Why do we feel the need to do projections of future financial flows? Why do we predict income and costs to get a predicted profit? The answer is so that we know whether the business is going to make enough money to achieve the business owners’ aspirations. Or more to the point, it helps us to know what actions we need to take to try to achieve the business owners’ financial aspirations. That’s why it’s a plan and not just a forecast.
On the income side, the outcome of our actions is not possible to predict with 100% accuracy. Whilst there are lots of factors we can control (price, quality, sales outlets, etc) that will be influential in customers’ buying decisions, we can’t force them to buy from us. Revenue is not directly under the control of the business. On the other hand, expenditure is entirely under the control of the business.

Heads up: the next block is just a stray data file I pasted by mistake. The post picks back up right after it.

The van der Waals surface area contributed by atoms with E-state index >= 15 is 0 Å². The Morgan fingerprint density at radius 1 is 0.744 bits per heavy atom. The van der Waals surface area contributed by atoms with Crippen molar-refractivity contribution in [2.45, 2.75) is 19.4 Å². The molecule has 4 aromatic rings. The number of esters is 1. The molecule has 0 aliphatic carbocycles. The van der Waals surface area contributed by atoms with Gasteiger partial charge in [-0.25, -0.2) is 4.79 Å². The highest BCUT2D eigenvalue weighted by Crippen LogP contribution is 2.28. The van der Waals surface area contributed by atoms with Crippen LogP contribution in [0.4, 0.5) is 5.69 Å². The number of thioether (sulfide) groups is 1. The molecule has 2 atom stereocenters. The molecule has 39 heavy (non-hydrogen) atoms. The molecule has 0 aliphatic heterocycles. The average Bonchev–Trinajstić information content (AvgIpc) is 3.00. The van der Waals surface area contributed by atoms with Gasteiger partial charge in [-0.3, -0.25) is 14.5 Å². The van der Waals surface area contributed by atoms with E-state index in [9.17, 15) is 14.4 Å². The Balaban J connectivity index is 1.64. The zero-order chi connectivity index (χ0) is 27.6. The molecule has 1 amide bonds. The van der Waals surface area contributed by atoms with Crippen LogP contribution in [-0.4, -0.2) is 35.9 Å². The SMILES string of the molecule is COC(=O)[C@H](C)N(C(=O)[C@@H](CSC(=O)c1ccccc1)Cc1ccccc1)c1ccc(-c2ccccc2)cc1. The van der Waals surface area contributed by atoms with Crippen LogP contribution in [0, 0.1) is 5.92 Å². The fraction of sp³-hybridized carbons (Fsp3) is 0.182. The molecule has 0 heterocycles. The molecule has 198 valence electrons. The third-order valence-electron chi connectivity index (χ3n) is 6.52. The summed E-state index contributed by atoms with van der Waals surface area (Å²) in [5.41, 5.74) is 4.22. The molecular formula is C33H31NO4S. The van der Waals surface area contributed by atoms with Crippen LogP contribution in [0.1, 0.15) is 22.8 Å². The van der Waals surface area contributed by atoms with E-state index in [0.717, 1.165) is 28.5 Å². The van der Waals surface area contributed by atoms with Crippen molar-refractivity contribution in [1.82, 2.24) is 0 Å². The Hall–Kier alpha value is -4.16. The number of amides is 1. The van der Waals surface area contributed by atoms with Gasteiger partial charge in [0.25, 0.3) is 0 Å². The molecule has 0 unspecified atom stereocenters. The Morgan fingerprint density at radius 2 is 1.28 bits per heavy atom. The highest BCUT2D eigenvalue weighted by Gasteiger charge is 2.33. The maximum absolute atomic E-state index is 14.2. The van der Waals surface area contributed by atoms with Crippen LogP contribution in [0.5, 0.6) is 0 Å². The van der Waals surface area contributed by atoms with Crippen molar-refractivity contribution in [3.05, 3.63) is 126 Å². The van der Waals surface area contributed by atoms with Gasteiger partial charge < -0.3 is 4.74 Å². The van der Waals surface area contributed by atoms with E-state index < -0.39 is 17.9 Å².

That means that if we are committed to trying to make an amount of money that the owners of the business will find acceptable, then we must limit expenditure based on prudent revenue projections. Hence part of the purpose of financial planning is to work out how much the business can afford to spend. The budget allocates that amount to the various business functions as a limit to their spending.
And that, in turn, means that plans and budgets have different purposes. A financial plan is done to derive how much we can afford to spend. A budget is done to put limits on what managers within the business can do. So, a financial plan is about prudent financial management. Whereas a budget is about controlling or limiting the actions of people within the business.
And let’s be clear. When I talk about a budget being about controlling or limiting actions, I’m not saying that’s because we don’t trust managers. It’s just that none of them has the full picture on how much expenditure the business can afford.